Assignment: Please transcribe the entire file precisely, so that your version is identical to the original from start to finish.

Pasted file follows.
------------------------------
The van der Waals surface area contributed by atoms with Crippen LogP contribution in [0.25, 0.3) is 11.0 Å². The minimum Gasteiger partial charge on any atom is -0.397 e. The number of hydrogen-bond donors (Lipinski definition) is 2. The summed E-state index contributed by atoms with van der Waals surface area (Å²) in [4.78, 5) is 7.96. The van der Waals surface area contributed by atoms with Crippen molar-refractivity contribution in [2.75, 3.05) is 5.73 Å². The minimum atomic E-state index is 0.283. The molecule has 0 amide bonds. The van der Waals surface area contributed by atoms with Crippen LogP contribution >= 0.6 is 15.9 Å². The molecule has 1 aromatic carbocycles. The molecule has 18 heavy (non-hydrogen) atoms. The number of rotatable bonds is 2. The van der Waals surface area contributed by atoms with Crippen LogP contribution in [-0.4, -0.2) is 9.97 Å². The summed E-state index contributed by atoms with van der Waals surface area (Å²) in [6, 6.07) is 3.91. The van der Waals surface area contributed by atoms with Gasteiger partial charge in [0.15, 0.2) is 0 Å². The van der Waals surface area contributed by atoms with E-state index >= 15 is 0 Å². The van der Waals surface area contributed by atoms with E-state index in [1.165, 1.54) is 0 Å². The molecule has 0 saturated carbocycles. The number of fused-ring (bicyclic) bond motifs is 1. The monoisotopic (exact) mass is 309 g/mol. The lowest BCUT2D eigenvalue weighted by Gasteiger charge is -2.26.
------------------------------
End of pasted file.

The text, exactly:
The van der Waals surface area contributed by atoms with Crippen LogP contribution in [0.25, 0.3) is 11.0 Å². The minimum Gasteiger partial charge on any atom is -0.397 e. The number of hydrogen-bond donors (Lipinski definition) is 2. The summed E-state index contributed by atoms with van der Waals surface area (Å²) in [4.78, 5) is 7.96. The van der Waals surface area contributed by atoms with Crippen molar-refractivity contribution in [2.75, 3.05) is 5.73 Å². The minimum atomic E-state index is 0.283. The molecule has 0 amide bonds. The van der Waals surface area contributed by atoms with Crippen LogP contribution >= 0.6 is 15.9 Å². The molecule has 1 aromatic carbocycles. The molecule has 18 heavy (non-hydrogen) atoms. The number of rotatable bonds is 2. The van der Waals surface area contributed by atoms with Crippen LogP contribution in [-0.4, -0.2) is 9.97 Å². The summed E-state index contributed by atoms with van der Waals surface area (Å²) in [6, 6.07) is 3.91. The van der Waals surface area contributed by atoms with Gasteiger partial charge in [0.15, 0.2) is 0 Å². The van der Waals surface area contributed by atoms with E-state index >= 15 is 0 Å². The van der Waals surface area contributed by atoms with E-state index in [1.165, 1.54) is 0 Å². The molecule has 0 saturated carbocycles. The number of fused-ring (bicyclic) bond motifs is 1. The monoisotopic (exact) mass is 309 g/mol. The lowest BCUT2D eigenvalue weighted by Gasteiger charge is -2.26.